09:17 GMT +315 December 2019
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    Refugees sleep outside the entrance of the Swedish Migration Agency's arrival center for asylum seekers

    Minutemen from Abroad: Refugee Vigilantes Patrol Swedish City

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    Major Migrant Crisis in Europe (1819)

    In the aftermath of the major refugee crisis in Europe and the soaring crime rate, street patrols in order to rein in violent offences have been launched by vigilantes in a number of EU-states. In the Swedish town of Skara, however, a street patrol group was started by immigrants themselves.

    The bus station in the overall quiet historical town of Skara has long had a reputation for being unsafe, especially in the evenings. The municipality was even forced to hire extra guards to fight off crime. The town's reputation has recently been tarnished by a number of fights and robberies, which is why asylum-seekers from the nearby accommodation center voluntarily began patrolling the area in order to maintain order and prevent any commotion.

    The association Skara United, which is topped by Sahlemariam Tesfai, decided to take action after the bus station was plagues by violent crime. A number of volunteers among the asylum-seekers have divided themselves into smaller groups in order to patrol the station area in the evenings.

    "By keeping an eye on the area, we hope to help regain Skara's safety and security," said Sahlemariam as quoted by Skaraborgs Länstidning.

    The initiative started last week, and Sahlemariam has already informed the municipality and the local police of their undertaking. During the evenings, the asylum-seekers are set to patrol the station area in orange vests in groups of up to five people patrol every night from 8 to 11PM. During their outings, the new vigilantes came in contact with both patrol officers and shopkeepers, who had earlier fell victim to robbery.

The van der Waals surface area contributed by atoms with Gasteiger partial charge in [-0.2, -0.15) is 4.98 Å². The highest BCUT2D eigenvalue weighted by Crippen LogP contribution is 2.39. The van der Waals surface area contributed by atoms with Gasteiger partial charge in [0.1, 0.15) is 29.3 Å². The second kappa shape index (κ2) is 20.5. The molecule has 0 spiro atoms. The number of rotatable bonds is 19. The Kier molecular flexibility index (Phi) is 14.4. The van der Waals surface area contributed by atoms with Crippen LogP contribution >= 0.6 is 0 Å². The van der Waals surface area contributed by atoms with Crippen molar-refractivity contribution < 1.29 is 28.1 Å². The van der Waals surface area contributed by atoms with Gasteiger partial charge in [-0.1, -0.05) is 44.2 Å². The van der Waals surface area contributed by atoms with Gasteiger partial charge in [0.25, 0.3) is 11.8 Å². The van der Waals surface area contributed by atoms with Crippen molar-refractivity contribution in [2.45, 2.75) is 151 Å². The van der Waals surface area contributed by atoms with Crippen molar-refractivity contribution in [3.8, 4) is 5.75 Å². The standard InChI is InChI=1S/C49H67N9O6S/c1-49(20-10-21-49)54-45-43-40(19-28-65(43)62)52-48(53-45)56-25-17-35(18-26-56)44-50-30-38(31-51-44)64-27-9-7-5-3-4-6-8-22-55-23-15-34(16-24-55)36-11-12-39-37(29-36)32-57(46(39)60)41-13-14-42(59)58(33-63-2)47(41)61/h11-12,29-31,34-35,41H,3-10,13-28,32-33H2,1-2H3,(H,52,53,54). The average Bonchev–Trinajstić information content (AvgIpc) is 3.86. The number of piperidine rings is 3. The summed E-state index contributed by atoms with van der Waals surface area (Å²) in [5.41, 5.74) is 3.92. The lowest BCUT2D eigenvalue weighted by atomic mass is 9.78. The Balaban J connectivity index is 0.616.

"Most people we met were positive. We are now a part of the city and we must help protect it too," said Diaa Alltabidi, a member of the vigilante patrol.

    The new vigilantes had barely started out, when they already were lauded by the local police.

    "Basically, it is only positive when local people get involved," said Oscar Svantesson of the Skara police force.

    Immigration remains still somewhat of a mixed blessing for Sweden, with government officials and the mainstream media praising the arrival of asylum seekers as highly beneficial for both the country's economy and culture. The public's reaction, however, has been far from rosy, as many blame soaring crime rates on the immigrant influx. In mid-March, the far-right militia group Soldiers of Odin, originally hailing from Finland, was reported to have mushroomed into the neighboring Norway and Sweden. Crime-fighting street patrols were established in the capital city of Stockholm, as well as smaller localities across the country.

    However, this initiative received nothing but criticism from the authorities, whereas the media did their utmost to brand the vigilantes as "racists" and "lawbreakers."

    "This is not something we, the police, are going to encourage," police inspector Staffan Grenehammar of the Södermanland police told Eskilstuna Kuriren. "I believe that the patrols are going to create more chaos than order," he added. 

    Major Migrant Crisis in Europe (1819)


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